, MIAMI, Jan 15 – Iguanas dropping from trees, manatees huddling around waters warmed by power plants and marine turtles being whisked away to shelters – Florida’s unusual cold snap is a deadly one for tropical wildlife.
The cold front sweeping in from the Arctic, with temperatures below freezing in parts of the southeastern state, is killing many animals accustomed to a temperate climate that sends droves of tourists swarming to enjoy yearlong warmth in the "Sunshine State."
The cold-blooded iguanas’ comfort level begins at 73 degrees Fahrenheit (23 Celsius) and they positively thrive at 95 F (35 C).
When temperatures drop below about 60 F (15 C), they become less able to move around. Below about 40 F (5 C), they become completely immobile due to a lack of blood flow. Unable to hold on, the mohawked lizards, which shelter in tree branches and crevices, drop to the ground.
Iguanas and other tropical wildlife are bearing the brunt of the severe Arctic weather in Florida, where Miami’s subtropical beaches have been left all but deserted this week with temperatures plummeting to around 32 F (zero degrees Celsius).
"Cold weather impacts iguanas severely and many are killed," said Gabriella Ferraro, spokeswoman for the Florida Fish and Wildlife Conservation Commission (FWC).
"That is not a bad thing. It’s a good thing, because iguanas are an exotic animal, they don’t belong to Florida. This seasonal kill helps us to manage the population."
Travelers from Mexico, Central and South America originally introduced the creatures to Florida in the 1960s.
Although suffering from the cold, python snakes, which abound in particularly large numbers in Florida’s Everglades swamp reserve, can survive in cooler temperatures.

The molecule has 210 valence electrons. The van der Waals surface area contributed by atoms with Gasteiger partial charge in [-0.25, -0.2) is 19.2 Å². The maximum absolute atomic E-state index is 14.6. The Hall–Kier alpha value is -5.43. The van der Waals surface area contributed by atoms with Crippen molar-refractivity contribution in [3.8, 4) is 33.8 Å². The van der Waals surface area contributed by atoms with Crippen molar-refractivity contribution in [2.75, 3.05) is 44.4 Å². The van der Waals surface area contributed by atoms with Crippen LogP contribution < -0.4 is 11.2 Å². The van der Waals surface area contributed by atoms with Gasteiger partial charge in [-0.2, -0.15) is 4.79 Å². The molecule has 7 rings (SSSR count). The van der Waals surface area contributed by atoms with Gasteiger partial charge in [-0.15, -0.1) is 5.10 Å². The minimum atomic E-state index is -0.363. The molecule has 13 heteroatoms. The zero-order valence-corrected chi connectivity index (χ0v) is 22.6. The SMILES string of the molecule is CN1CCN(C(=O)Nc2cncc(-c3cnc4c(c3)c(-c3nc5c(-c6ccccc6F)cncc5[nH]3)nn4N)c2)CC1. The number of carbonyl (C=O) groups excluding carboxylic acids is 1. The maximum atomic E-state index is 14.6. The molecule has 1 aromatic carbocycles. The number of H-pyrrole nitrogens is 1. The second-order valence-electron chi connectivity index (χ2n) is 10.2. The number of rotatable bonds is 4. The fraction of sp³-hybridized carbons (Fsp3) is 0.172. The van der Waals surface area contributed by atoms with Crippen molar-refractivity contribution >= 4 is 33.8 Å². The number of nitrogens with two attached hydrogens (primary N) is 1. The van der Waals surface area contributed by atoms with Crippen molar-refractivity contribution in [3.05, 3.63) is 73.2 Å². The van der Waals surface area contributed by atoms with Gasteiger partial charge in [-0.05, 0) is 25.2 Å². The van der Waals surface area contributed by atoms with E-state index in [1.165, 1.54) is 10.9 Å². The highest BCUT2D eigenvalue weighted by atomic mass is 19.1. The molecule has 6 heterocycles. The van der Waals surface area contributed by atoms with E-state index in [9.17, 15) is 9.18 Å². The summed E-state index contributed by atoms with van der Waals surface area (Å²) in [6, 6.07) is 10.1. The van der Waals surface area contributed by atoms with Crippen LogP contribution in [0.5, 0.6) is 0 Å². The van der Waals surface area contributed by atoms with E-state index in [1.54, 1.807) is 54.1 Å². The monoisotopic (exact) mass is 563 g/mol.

"The good thing is that the cold weather brings the pythons out of the vegetation. They need warmer bodies and they come out to get some sun and so it is easier for hunters to find them," Ferraro explained to AFP.
Manatees and sea turtles are the most vulnerable during the cold weather, she added, noting that some of the animals had died in central Florida.
Known as sea cows for their bulky frame – adults are an average of three meters (10 feet) long and weigh between 800 and 1,200 pounds (360 and 540 kilograms) – manatees abound in Florida’s warm waters close to river mouths and can die from prolonged exposure to low temperatures.
When water temperatures drop, manatees gather in warm-water habitats, such as discharge canals at power plants, canal systems or springs to avoid a deadly "cold stress syndrome."
With thermometers dropping to record lows, large groups of manatees huddled in recent days seeking the warmth of power plants in Riviera Beach, north of Miami, and Apollo Beach, near Tampa off the Gulf of Mexico.
The FWC says it has rescued about 250 sea turtles so far and placed them in special shelters where they can rest while waiting for the sea to warm.
The seemingly lifeless iguanas can be revived, however. Passersby can usually bring them back to life by picking up the lizards and setting them in the sun. After a brief warm-up, most will scamper off into the bushes.
Florida’s exotic creatures may have to brace for worse, with forecasters saying a new polar front could sweep in over the weekend in the state, where some parts have already seen temperatures 20 degrees below normal.